In the judgment of 20 January 2021, the CJEU denied the existence of a consideration where the employee neither makes a payment, nor gives up part of his remuneration in exchange for the company car. More precisely, the Court indicated that the member of staff concerned does not make any payment; nor does that member of staff dedicate a part of his cash remuneration thereto. He has also not chosen between various benefits offered by the taxable person under an agreement between the parties according to which the entitlement to use the company car would be contingent on the forgoing of other benefits. In the absence of remuneration, there can be no assimilation to a long term hiring and hence no taxation at the employee's foreign place of residence. Germany (or any other EU Member State) could therefore not claim the payment of local VAT.

On the other hand, when the employee pays for his company car, or gives up part of his salary (e.g. the cost of the car is deducted from his remuneration), there may a long-term hiring and this supply may be subject to VAT where the employee is established, provided the following conditions are met:

  • the employee has a permanent right to use the company car (including for private purposes) and to exclude other persons from using it;
  • the car is made available to him for more than 30 days.

Consequences and open questions

The case at hand could have immediate and retroactive implications for Luxembourg employers having employees residing in Germany. The Luxembourg employer would have to register for VAT in Germany, with tax office Saarbrücken and would need to properly assess, declare and pay the VAT there.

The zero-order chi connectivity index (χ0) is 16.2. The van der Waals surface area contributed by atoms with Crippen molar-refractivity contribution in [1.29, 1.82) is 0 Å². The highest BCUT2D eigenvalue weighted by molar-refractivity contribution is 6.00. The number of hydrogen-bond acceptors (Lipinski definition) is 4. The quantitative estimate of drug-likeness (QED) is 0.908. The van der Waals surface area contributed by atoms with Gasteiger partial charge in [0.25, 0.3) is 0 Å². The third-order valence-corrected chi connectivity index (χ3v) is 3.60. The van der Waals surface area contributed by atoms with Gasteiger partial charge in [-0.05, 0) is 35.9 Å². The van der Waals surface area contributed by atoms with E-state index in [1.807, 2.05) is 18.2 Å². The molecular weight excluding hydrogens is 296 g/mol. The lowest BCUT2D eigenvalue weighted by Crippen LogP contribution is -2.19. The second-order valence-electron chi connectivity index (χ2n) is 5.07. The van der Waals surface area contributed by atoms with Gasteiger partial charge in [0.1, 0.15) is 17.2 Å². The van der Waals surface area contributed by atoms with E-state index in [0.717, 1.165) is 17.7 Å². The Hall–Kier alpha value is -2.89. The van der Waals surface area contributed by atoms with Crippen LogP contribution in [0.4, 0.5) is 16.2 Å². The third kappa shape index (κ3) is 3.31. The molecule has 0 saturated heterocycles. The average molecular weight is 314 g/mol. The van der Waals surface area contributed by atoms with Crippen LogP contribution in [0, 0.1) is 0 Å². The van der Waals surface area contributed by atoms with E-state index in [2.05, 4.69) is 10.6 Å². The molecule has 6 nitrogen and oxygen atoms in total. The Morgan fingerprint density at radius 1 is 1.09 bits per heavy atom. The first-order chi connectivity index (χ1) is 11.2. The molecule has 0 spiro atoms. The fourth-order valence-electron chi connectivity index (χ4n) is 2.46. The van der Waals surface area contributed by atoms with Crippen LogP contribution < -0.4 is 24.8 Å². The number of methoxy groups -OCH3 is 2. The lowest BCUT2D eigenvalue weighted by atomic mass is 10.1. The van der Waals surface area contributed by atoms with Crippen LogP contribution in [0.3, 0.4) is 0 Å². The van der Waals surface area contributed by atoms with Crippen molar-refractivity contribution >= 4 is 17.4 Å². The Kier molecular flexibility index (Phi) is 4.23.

Furthermore, this would also mean that in cases where no remuneration has been paid by employees for the use of company cars, the supply should not be subject to VAT in Germany. Therefore, foreign taxable persons could apply for a VAT refund in Germany for reporting periods which have not yet become final, if they have declared German VAT on the provision of company cars to employees established in Germany.

A case-by-case analysis of the company car policy and the terms of the employment contract is therefore needed.

There is however an important question not entirely resolved. What conclusion must be drawn for an employee with a company car allowance, which he can choose as an alternative to a cash salary, and who does not exceed his allocated budget? It does not fit exactly the scope of the judgment and seemed to be disregarded by the CJEU. However, lots of leasing agreements will fit into that category.

Another open question is how to calculate the taxable basis of that supply. In principle, it should be the effective remuneration paid. However, for instance Germany applies some other special lump sum methods.